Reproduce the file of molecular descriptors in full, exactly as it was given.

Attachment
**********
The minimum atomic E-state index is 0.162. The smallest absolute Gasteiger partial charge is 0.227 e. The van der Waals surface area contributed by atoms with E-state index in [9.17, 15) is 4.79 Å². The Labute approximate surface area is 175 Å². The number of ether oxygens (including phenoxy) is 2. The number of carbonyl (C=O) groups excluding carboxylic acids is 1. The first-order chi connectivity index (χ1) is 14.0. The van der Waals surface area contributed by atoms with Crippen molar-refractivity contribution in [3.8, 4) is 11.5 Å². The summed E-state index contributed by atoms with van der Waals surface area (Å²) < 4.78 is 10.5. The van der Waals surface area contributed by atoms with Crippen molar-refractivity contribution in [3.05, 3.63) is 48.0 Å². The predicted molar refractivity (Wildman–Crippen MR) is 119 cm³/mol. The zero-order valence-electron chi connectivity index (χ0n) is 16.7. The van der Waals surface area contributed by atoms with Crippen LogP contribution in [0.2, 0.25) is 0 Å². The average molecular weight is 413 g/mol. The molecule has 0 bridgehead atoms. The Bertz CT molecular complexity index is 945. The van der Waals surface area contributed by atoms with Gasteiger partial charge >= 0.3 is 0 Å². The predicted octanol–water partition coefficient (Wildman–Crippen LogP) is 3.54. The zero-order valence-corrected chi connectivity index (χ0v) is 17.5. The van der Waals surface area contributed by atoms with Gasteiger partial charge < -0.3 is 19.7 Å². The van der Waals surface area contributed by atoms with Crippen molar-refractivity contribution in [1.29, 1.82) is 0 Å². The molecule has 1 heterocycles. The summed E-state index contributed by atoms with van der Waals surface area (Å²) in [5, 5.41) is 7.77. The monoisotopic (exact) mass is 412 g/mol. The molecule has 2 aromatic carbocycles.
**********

The minimum atomic E-state index is 0.162. The smallest absolute Gasteiger partial charge is 0.227 e. The van der Waals surface area contributed by atoms with E-state index in [9.17, 15) is 4.79 Å². The Labute approximate surface area is 175 Å². The number of ether oxygens (including phenoxy) is 2. The number of carbonyl (C=O) groups excluding carboxylic acids is 1. The first-order chi connectivity index (χ1) is 14.0. The van der Waals surface area contributed by atoms with Crippen molar-refractivity contribution in [3.8, 4) is 11.5 Å². The summed E-state index contributed by atoms with van der Waals surface area (Å²) < 4.78 is 10.5. The van der Waals surface area contributed by atoms with Crippen molar-refractivity contribution in [3.05, 3.63) is 48.0 Å². The predicted molar refractivity (Wildman–Crippen MR) is 119 cm³/mol. The zero-order valence-electron chi connectivity index (χ0n) is 16.7. The van der Waals surface area contributed by atoms with Crippen LogP contribution in [0.2, 0.25) is 0 Å². The average molecular weight is 413 g/mol. The molecule has 0 bridgehead atoms. The Bertz CT molecular complexity index is 945. The van der Waals surface area contributed by atoms with Gasteiger partial charge >= 0.3 is 0 Å². The predicted octanol–water partition coefficient (Wildman–Crippen LogP) is 3.54. The zero-order valence-corrected chi connectivity index (χ0v) is 17.5. The van der Waals surface area contributed by atoms with Gasteiger partial charge < -0.3 is 19.7 Å². The van der Waals surface area contributed by atoms with Crippen molar-refractivity contribution in [1.29, 1.82) is 0 Å². The molecule has 1 heterocycles. The summed E-state index contributed by atoms with van der Waals surface area (Å²) in [5, 5.41) is 7.77. The monoisotopic (exact) mass is 412 g/mol. The molecule has 2 aromatic carbocycles.